Friday, 1 January 2016

Fimir vs Chaos Dwarfs - A Kings of War Battle Report and System Review

Remember them?  From all the way back in post four?

 The entire reason this blog is called The Bearded Quail is because I founded it to catalogue my painting and gaming for wargames, of which the two new armies I wanted to start were Squatrs for 40K and Chaos Dwaarfs for Warhammer Fantasy.  Although I've blogged a lot about my Emperor's Children Chaos Marines, I had painted so much of them that I expected they'd take a back seat.

As it happens it didn't quite work out that way and few if any beards have been painted by this quail, and none of have been played.

Now, cue the Jeremy Clarkson voice while I say... UNTIL NOW!

Priestly Paul invited me to his pad on the 30th December to play Kings of War, the game of fantasy battles made by Mantic.  (They of Dreadball fame.)  A Kickstarter recently brought a new updated version of these rules to the world and the local gaming community in Glasgow seems to have taken to it - certainly there's a few players at G3 who are into it.

The rules and supporting miniatures line are very clearly written as a fertile ground for Warhammer-proxy armies.  The Dwarfs, Elves and Humans have clear analogues to their Warhammer equivalents, though that isn't hard as they are such generic fantasy armies anyway. The more obscure races still map across though: the Salamanders for Lizardmen, The Herd for Beastmen, The Empire of Dust for Tomb King Undead.

Of particular relevance to us though ars the Abyssal Dwarfs who are of course a Chaos Dwarf proxy.  Most of the key elements of the Games Workshop version can be found here, though Mantic have some of their own twists - such as the demonic Gargoyles fast support or the scorpion-like sorcerer model.

Best known for their appearance in Heroquest

Paul would also be using the rules to enable a sort of proxy-playing.  He has some models for Fimir, a fairly obscure 80s Warhammer element that was never very popular back in the day but has a bit of a cult following.  Using the army list for the Varangur - essentially the Warriors of Chaos expy - he statted up an equivalent army so our two Warhammer cast-offs could finally do battle.

Set-up on his 8' x 4' table.  I am on the table closest to the left hand side, all red and green (and some unpainted plastic)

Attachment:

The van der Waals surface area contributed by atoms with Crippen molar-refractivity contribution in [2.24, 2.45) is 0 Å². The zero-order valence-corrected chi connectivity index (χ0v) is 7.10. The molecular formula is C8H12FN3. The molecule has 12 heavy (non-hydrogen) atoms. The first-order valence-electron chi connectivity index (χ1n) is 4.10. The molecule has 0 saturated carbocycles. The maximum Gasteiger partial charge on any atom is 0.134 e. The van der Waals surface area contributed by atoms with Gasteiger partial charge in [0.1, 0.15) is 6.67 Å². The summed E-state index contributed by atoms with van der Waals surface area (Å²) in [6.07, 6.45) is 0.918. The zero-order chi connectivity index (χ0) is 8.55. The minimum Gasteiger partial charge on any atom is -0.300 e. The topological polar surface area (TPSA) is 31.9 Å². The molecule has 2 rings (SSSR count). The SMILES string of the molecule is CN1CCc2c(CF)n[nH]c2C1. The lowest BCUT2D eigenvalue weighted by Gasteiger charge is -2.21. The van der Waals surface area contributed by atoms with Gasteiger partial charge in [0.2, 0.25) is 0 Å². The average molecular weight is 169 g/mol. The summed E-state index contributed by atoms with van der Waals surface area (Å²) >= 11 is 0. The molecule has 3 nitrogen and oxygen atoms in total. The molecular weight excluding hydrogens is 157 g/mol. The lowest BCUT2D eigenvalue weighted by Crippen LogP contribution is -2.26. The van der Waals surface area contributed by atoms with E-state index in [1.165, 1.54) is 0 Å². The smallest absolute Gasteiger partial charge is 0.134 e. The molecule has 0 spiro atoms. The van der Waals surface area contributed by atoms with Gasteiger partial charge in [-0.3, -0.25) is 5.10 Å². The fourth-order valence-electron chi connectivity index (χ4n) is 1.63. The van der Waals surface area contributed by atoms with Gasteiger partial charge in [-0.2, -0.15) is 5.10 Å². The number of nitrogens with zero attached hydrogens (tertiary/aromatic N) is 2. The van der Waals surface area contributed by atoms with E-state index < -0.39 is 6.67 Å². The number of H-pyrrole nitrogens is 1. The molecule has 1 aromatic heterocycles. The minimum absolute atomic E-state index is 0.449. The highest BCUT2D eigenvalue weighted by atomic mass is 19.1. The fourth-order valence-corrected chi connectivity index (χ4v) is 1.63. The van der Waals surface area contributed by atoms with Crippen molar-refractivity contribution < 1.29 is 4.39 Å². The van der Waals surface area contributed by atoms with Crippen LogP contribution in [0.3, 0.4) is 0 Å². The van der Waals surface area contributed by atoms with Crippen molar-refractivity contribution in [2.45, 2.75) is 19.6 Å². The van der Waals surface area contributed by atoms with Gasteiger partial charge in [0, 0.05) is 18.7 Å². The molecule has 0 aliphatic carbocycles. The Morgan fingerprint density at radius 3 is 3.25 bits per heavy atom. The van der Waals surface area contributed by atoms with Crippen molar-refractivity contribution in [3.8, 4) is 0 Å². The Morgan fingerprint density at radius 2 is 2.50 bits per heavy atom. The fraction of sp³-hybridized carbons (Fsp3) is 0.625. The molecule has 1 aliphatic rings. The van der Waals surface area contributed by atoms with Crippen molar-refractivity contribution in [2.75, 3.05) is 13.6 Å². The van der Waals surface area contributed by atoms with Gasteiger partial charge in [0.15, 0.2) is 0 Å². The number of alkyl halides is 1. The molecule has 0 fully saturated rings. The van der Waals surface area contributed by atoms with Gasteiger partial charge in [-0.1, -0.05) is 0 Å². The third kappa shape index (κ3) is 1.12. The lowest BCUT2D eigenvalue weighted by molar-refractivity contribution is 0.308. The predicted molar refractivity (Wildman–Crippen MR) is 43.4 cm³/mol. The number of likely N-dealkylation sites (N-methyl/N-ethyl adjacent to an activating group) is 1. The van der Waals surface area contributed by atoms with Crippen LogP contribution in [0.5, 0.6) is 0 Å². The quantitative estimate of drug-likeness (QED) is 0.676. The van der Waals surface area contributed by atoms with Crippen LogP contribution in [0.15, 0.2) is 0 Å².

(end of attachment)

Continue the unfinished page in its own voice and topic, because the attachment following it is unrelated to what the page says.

With a 1,500 point army assembled from each side (though mine needed some donations from Paul's unpainted collection to get it up to snuff) our game began.  Set-up is done one unit at a time so we had time to see and react to the arrival of our opponent's forces.  I went for my heavier hitters, the varying kinds of Golems, on the "east" flank (closest to right hand side on above picture) while the left flank was a light smattering of "Slave Orcs" and some flamethrower support.   Paul went the reverse - his heavier hitters took the "west" flank, while the fast but weak forces took the "east flank"

The bulk of both armies took the central section, James the Death Engine acting as a rocket launcher and taking a view of the middle of the battlefield.

So how did things go down?

Part of the army list for the Abyssal Dwarfs.  Click to embiggen!
 Army selection is a system I quite enjoyed, being a lot more regular than Warhammer but not feeling like you were losing much tactical depth.  Rather than the Warhammer style where you buy models and have a minimum and maybe maximum per unit, you buy pre-styled unit sizes in Kings of War - for infantry that usually means Troops of 10, Regiments of 20 or Hordes 40 models.  This varies for different types of units - a troop of cavalry is usually only 5 models, a regiment 10, and a troop of Ogre-sized infantry might only be 3 models.

Of cour an issue in point based games is encouraging people to build balanced armies rather than daft things like twenty canons, three dragons and fifteen halberds looking a bit pointless.  In Warhammer balance is encouraged either by Force Organisation Charts (so you can only have a maximum of say 3 Heavy Support choices in a game, but six troops) or by percentages (so at least a quarter of your army must be generic troops and you can only spend so many points on war machines.)

One for a certain vintage of nerd

In Kings of War, the balance method works a bit like the old Army Cards in the 6mm Epic scale Space Marine/Titan Legion games.  Buying different sizes of core infantry unlocks other elements.  A Regiment allows you to add two Troops, a Horde lets you add four.  A Regiment entitles you to add either one Hero, one Monster or one War Machine; a horde lets you add one Hero AND one Monster AND one War Machine.

The end result is encouragement to build "sensible" armies formed out of large blocks of troops, but still with a fair bit of flexibility if you want to focus on different elements.  On the table it quickly became apparent that Hordes have a lot of advantages beyond that - even crap troops like Slave Orcs and Paul's own grunt infantry can carry fights on sheer weight of numbers.

Under shelling from James the Death Engine, slave chattel and Fimir warriors charge the Blunderbuss line.